When sweeping bail reform was passed last April, state lawmakers allowed for the use of some kind of electronic monitoring for defendants charged with certain felonies.
The reforms went into effect at the beginning of the year — and now city criminal justice officials are searching for the best way to keep track of people facing domestic violence or sex-related cases.
In the meantime, some defendants charged with those crimes are being let go without electronic monitoring amid the new law, which mandates release for most cases.
City officials are evaluating a range of monitoring devices — including GPS- and radio frequency-based ankle-monitoring technology. Also in the mix are smartphone apps where defendants have to sign in using their fingerprints or some other unique identifier, several city officials told THE CITY.
One concern is unique to New York City: GPS service is spotty underground in the subways. City officials say they will likely have to allow for gaps in coverage if that sort of tracking system is used.
The lack of a citywide system is apparently frustrating at least one prosecutor.
New Queens District Attorney Melinda Katz appeared to go back on a campaign promise and sought cash bail in a felony case her first day in office because “the system is not yet equipped to move entirely away from” the old set-up.
“Unfortunately, some of the options the law created for close monitoring of defendants are not yet available to the courts due to a very recently clarified provision in the law about how the monitoring is to be effectuated,” she said in a statement earlier this month, declining to elaborate.
The Mayor’s Office of Criminal Justice, which is researching what system to use, blamed the timing on their own confusion about the law and a desire to avoid pitfalls other cities have encountered.
“Last month, we received some guidance from the Office of Court Administration on some questions about the law and electronic monitoring, and we are now moving ahead with establishing a pre-trial electronic monitoring program,” said Chester Jesus Soria, a MOCJ spokesperson.
The need for advice arose from the bail reform legislation, which states the electronic monitoring must be done by a “public entity under the supervision and control of a county or municipality or a nonprofit entity.”
But there does not appear to be any nonprofit that operates electronic monitoring systems, officials said.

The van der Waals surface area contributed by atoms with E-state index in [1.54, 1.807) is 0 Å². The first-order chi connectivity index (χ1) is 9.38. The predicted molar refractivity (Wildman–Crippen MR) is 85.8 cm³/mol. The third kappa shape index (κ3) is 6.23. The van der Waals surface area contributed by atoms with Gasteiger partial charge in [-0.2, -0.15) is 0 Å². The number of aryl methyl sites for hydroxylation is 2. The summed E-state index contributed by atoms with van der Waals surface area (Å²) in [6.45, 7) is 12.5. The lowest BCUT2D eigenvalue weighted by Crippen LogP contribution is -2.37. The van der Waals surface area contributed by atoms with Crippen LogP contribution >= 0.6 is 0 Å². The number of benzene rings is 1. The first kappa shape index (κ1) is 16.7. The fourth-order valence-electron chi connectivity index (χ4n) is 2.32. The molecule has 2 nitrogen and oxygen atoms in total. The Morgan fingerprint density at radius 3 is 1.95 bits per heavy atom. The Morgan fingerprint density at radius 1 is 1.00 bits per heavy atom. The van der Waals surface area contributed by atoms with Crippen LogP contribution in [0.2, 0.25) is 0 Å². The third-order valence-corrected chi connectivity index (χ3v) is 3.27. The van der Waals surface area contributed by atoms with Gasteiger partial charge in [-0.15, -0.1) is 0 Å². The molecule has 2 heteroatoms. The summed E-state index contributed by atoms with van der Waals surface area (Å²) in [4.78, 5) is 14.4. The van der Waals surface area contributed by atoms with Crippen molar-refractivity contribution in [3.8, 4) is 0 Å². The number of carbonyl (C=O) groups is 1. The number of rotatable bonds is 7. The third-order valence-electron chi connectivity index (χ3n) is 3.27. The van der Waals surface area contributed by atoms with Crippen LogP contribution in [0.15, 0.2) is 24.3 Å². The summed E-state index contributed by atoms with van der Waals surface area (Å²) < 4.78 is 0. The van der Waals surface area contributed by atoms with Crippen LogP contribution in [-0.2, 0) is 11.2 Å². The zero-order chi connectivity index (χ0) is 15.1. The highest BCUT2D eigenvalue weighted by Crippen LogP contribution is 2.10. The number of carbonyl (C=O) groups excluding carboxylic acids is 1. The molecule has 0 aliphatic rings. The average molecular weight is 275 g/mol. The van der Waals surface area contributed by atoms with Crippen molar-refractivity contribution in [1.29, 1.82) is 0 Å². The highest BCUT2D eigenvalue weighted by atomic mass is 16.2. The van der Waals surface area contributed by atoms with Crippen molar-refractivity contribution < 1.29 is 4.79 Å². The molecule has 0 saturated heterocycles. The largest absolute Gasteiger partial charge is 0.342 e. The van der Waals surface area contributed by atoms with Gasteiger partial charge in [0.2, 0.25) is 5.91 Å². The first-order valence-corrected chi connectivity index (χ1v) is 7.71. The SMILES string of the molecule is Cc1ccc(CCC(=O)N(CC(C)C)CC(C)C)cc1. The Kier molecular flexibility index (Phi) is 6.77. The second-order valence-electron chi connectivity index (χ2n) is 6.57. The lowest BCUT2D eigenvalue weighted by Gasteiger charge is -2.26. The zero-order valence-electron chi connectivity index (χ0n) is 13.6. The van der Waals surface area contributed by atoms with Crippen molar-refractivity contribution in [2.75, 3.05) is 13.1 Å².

In December, a top state court official concluded that counties could contract with for-profit firms to supply the monitoring equipment.
But the selected private firm should have no say in whether a defendant violated a condition of their parole and should merely serve as a “pass-through entity,” Paul McDonnell, deputy counsel for the state’s Office of Court Administration, wrote in a letter last month to city and county officials.
“All determinations regarding whether a defendant is complying with electronic monitoring must be done by the public or nonprofit entity,” he added.
At What Cost?
The system will be paid for by the city and will likely cost at least $1 million per year to operate, according to several people familiar with the research into monitoring options.
In New Jersey, where bail reform was enacted in 2017, electronic monitoring costs between $3.59 to $4.19 per person each day, according to a 2017 state report. The state monitored 3,686 defendants, and had spent $784,017 by the end of that year, according to the report.
MOCJ officials are also worried about creating a faulty system, citing Cook County, Ill., which encompasses Chicago, as an example.
More than 300 defendants were reportedly missing from the program as of last February. Illinois officials conceded they did not keep data on those under surveillance.
Weinstein Case Example
In New York City, certain defendants charged with rape or another sexual offense, like movie mogul Harvey Weinstein, are sometimes put on electronic monitoring as a condition of their bail. Weinstein has so far covered the cost of that ankle bracelet, which was put in place and is monitored by a bail bondsman who often deals with celebrity defendants.
New York’s law prohibits the government charging the accused for the electronic monitoring. Last year, ProPublica and the New York Times collaborated on an article that showed electronic monitoring was driving defendants around the country into debt.
When the bail reform law was being negotiated in Albany, criminal justice advocates sought to severely limit any electronic monitoring, arguing that it would create privacy concerns and “disproportionately impact” low-income people of color.
There’s little research to show whether the programs are effective in making defendants return to court.
Meanwhile, MOCJ is also in the process of setting up a program to help defendants awaiting trial avoid trouble. A primary vendor has not been chosen yet to run the so-called Atlas program, THE CITY reported on Jan. 7.
MOCJ says the program rollout is on schedule and that it will be running mid-year.
This story was originally published by THE CITY, an independent, nonprofit news organization dedicated to hard-hitting reporting that serves the people of New York.